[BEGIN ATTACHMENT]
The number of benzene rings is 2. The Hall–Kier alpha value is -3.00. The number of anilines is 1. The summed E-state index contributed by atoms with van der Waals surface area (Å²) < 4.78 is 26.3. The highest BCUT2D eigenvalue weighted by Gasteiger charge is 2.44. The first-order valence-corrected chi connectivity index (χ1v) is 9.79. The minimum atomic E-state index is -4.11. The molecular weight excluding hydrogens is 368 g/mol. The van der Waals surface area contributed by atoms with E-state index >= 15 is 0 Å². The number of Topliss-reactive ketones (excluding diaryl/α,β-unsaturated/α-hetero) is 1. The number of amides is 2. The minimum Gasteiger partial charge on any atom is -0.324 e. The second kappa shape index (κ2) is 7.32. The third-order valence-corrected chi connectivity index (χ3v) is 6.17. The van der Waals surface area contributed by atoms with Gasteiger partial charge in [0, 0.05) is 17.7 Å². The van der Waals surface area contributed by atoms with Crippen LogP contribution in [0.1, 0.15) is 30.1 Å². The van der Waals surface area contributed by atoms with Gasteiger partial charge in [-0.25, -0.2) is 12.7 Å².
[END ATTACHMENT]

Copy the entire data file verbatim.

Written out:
The number of benzene rings is 2. The Hall–Kier alpha value is -3.00. The number of anilines is 1. The summed E-state index contributed by atoms with van der Waals surface area (Å²) < 4.78 is 26.3. The highest BCUT2D eigenvalue weighted by Gasteiger charge is 2.44. The first-order valence-corrected chi connectivity index (χ1v) is 9.79. The minimum atomic E-state index is -4.11. The molecular weight excluding hydrogens is 368 g/mol. The van der Waals surface area contributed by atoms with E-state index >= 15 is 0 Å². The number of Topliss-reactive ketones (excluding diaryl/α,β-unsaturated/α-hetero) is 1. The number of amides is 2. The minimum Gasteiger partial charge on any atom is -0.324 e. The second kappa shape index (κ2) is 7.32. The third-order valence-corrected chi connectivity index (χ3v) is 6.17. The van der Waals surface area contributed by atoms with Gasteiger partial charge in [0, 0.05) is 17.7 Å². The van der Waals surface area contributed by atoms with Crippen LogP contribution in [0.1, 0.15) is 30.1 Å². The van der Waals surface area contributed by atoms with Gasteiger partial charge in [-0.25, -0.2) is 12.7 Å².